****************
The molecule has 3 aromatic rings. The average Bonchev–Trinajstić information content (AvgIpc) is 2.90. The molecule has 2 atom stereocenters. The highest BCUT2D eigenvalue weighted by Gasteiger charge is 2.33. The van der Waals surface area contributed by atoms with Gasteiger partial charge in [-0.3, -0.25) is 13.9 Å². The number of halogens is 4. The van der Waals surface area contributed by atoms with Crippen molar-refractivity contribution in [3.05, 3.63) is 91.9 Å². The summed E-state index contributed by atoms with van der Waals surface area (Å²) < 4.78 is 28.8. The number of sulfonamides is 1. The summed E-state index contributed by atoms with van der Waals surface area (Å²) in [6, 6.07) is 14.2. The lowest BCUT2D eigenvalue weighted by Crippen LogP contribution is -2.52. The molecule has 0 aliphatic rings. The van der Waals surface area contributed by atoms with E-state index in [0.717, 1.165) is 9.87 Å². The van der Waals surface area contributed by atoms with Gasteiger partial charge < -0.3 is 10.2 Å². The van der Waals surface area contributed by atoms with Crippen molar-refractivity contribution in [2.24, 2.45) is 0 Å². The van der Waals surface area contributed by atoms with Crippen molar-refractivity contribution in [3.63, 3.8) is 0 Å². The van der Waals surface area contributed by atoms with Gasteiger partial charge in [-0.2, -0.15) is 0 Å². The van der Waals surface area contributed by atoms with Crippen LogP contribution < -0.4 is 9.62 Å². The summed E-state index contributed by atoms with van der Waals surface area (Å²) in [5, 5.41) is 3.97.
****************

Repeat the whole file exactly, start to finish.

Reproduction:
The molecule has 3 aromatic rings. The average Bonchev–Trinajstić information content (AvgIpc) is 2.90. The molecule has 2 atom stereocenters. The highest BCUT2D eigenvalue weighted by Gasteiger charge is 2.33. The van der Waals surface area contributed by atoms with Gasteiger partial charge in [-0.3, -0.25) is 13.9 Å². The number of halogens is 4. The van der Waals surface area contributed by atoms with Crippen molar-refractivity contribution in [3.05, 3.63) is 91.9 Å². The summed E-state index contributed by atoms with van der Waals surface area (Å²) < 4.78 is 28.8. The number of sulfonamides is 1. The summed E-state index contributed by atoms with van der Waals surface area (Å²) in [6, 6.07) is 14.2. The lowest BCUT2D eigenvalue weighted by Crippen LogP contribution is -2.52. The molecule has 0 aliphatic rings. The van der Waals surface area contributed by atoms with E-state index in [0.717, 1.165) is 9.87 Å². The van der Waals surface area contributed by atoms with Gasteiger partial charge < -0.3 is 10.2 Å². The van der Waals surface area contributed by atoms with Crippen molar-refractivity contribution in [2.24, 2.45) is 0 Å². The van der Waals surface area contributed by atoms with Crippen molar-refractivity contribution in [3.63, 3.8) is 0 Å². The van der Waals surface area contributed by atoms with Gasteiger partial charge in [-0.2, -0.15) is 0 Å². The van der Waals surface area contributed by atoms with Crippen LogP contribution < -0.4 is 9.62 Å². The summed E-state index contributed by atoms with van der Waals surface area (Å²) in [5, 5.41) is 3.97.